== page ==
There are many absolutely amazing and brilliant online social justice activists doing work that honestly, truly matters, and are, despite narratives to the contrary, affecting the discourse and changing minds.

But like everything else, there is a deeply disturbing dark side to online social justice work.
One of the things I deeply dislike about much of the social justice activism and social justice spaces I've encountered is how intentionally vicious they are. And I'm not talking about viciousness between social justice activists and trolls. I'm talking about the viciousness between peoples with the same goals, but who might have different strategies for obtaining those goals.

I've seen some really hateful, ugly, deeply dishonest and self-serving stuff happening in conversations in these spaces—including my own. I'm not talking about disagreements or even heated disagreements. I'm talking about full-on attempts at destroying each other—from credibility to personhood. I'm talking about people who truly get off on making others feel as small as possible so they can feel big.

I'm talking about intentionally committing violence against and silencing other people. I'm talking about people lying and slandering others with the intent of spiritually murdering them as though they were opposing a concept rather than a person. The Internet often helps with the depersonalization of people.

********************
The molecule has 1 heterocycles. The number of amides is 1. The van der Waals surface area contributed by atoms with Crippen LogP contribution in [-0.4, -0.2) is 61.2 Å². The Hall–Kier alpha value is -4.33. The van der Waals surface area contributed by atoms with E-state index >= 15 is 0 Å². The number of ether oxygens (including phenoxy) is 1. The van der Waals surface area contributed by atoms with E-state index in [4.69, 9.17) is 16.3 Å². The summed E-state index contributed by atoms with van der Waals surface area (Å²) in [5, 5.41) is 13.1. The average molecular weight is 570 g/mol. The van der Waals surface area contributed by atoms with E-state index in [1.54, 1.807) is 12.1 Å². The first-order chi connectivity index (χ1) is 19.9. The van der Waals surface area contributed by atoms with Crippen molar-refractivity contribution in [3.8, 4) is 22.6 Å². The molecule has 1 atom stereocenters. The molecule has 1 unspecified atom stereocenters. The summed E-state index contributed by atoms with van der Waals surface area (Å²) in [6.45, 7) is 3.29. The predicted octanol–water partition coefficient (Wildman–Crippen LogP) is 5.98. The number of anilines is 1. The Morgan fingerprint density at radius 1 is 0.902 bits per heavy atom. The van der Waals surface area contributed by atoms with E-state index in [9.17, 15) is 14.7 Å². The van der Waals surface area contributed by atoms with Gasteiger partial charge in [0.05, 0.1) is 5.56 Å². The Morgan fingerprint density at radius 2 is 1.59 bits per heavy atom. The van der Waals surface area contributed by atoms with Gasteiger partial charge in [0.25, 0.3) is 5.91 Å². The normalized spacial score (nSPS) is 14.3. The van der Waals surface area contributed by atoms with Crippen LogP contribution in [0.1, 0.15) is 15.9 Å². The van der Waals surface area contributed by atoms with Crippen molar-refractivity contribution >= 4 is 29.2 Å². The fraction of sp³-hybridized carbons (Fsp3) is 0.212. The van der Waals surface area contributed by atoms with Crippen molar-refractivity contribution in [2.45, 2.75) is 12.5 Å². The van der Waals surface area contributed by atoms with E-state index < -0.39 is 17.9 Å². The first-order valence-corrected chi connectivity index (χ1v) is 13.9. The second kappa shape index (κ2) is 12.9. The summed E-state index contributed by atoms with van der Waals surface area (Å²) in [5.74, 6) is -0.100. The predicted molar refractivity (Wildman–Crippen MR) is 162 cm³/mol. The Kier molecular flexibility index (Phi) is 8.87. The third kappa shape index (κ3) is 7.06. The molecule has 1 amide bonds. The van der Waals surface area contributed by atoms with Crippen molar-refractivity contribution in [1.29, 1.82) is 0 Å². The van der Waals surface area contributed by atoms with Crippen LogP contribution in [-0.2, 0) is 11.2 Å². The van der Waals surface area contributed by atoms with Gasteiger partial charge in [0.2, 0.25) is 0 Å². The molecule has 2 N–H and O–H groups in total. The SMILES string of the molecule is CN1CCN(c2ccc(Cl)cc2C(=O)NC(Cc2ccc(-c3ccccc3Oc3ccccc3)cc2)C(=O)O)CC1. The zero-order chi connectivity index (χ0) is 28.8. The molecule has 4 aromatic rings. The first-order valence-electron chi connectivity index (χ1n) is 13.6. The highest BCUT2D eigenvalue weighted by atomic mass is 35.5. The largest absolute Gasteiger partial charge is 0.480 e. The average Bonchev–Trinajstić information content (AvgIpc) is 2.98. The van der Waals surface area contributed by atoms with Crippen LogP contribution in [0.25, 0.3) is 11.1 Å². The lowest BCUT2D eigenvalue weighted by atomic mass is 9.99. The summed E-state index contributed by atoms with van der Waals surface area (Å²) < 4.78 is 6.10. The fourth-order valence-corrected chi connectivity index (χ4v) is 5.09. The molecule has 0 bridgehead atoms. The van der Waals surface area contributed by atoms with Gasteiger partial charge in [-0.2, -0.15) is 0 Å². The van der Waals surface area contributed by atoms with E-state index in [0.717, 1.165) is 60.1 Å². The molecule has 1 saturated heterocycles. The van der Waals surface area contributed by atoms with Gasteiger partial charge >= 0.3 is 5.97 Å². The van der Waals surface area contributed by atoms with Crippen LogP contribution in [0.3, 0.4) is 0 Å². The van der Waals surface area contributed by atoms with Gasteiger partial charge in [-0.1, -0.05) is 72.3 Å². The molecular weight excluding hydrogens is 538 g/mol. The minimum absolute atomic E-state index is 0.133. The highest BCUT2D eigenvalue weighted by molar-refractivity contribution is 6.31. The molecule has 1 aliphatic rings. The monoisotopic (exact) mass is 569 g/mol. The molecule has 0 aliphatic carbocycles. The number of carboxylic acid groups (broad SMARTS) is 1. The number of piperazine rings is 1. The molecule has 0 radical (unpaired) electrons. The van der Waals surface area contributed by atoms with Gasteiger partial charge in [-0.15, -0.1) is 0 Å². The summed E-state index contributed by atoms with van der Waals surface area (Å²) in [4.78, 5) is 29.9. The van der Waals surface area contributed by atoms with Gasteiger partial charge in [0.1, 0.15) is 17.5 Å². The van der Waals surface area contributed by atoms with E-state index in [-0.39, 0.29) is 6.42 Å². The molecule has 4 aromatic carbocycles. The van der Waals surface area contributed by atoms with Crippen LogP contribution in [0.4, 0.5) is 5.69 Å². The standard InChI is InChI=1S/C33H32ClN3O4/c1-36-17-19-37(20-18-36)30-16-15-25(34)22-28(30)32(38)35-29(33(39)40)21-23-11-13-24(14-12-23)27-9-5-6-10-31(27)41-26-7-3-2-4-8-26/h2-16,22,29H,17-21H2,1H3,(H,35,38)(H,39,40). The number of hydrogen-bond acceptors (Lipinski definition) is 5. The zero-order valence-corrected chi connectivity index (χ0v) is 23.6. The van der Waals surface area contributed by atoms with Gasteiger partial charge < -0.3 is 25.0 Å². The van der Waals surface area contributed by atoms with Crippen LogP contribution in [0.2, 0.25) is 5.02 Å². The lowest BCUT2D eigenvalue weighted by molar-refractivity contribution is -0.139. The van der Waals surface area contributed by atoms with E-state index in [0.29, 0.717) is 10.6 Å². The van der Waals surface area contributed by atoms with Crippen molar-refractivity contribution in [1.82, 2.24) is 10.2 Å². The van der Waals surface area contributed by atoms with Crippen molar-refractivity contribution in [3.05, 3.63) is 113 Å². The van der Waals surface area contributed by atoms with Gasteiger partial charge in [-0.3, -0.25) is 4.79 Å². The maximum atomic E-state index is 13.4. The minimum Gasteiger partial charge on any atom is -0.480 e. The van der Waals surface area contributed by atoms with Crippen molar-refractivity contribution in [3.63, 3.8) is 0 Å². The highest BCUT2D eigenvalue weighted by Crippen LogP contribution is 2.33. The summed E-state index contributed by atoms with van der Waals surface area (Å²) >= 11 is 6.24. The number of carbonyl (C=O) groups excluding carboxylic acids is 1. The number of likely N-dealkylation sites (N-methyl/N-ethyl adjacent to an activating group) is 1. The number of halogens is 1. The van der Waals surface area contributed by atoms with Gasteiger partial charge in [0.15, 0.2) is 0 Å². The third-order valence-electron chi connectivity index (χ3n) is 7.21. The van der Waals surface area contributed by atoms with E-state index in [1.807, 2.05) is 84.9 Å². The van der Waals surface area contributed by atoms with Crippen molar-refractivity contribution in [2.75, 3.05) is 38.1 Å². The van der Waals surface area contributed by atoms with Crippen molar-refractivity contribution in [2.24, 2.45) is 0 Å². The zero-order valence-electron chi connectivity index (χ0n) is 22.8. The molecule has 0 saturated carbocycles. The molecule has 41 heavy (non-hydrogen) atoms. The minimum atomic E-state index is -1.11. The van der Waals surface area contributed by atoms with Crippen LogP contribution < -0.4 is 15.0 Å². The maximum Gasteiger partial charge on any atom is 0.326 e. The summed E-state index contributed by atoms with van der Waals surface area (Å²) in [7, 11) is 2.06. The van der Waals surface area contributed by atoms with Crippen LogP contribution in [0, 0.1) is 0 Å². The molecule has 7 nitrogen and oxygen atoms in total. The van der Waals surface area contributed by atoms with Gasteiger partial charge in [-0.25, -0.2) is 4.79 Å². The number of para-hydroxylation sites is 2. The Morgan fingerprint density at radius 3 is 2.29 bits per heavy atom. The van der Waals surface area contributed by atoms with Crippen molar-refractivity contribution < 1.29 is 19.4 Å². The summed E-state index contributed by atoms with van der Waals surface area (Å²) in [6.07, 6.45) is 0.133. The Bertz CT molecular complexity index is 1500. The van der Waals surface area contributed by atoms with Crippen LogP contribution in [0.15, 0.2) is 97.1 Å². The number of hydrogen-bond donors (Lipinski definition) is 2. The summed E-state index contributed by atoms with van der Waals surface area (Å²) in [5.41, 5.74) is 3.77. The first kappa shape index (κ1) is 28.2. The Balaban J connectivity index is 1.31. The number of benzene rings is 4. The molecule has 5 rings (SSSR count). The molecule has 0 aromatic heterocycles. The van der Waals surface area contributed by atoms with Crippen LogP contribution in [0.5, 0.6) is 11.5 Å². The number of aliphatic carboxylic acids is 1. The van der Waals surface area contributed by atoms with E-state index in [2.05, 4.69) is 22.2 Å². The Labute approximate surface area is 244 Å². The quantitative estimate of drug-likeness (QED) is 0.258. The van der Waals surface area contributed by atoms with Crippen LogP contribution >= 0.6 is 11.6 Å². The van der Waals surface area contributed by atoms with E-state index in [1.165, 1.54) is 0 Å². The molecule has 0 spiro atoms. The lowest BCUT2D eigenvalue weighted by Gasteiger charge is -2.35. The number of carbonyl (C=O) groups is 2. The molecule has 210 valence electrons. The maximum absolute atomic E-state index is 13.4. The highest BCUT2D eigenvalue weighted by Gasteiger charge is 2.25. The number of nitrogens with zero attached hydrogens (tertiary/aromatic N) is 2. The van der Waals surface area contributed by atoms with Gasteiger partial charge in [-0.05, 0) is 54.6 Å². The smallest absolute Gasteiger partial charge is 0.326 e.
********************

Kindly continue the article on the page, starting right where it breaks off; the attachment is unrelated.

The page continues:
When you think you’re arguing with, and trying to obliterate, digitized images and typed words instead of a living being, it’s easier to be joyfully inhumane, spiritually toxic, and intellectually genocidal, then reward yourself by calling it “social justice.” It’s easy to be gleeful about shitting on an opponent (an opponent that you, yourself, manufactured for your own dubious purposes, by the way) and high-five each other about the havoc you wreaked when you can treat the carnage as a concept rather than reality.

I'm talking about people who wear the cloak of victimhood like a Trojan horse in order to sneak into the village, get close to you and- surprise- become the victimizers you never expected. There are people who use their marginalized identities and communities not for the purposes of liberation, but as a hustle, as masturbation, as a way to elevate themselves to a place where they are above reproach. I'm talking about the people who have the audacity to use “trigger” not as a real expression and sign post of lived trauma, but as a strategic pretense to silence any opinions they don’t like.

It's like they play this game where the more marginalized identity boxes they can check off, the more they can't be criticized for any behavior they engage in, no matter how abusive and counterrevolutionary. Therefore, the goal is to check off as many marginalized identity boxes as they can—even if they have to invent them or pretend to belong to them. Whoever has the most, wins.

To me, that's the original pimp strategy and I guess what I'm saying is that I don't like pimps. But I have discovered that there are so many of them in this arena. Some folks are out here big pimpin’ and calling it “radical” of all things.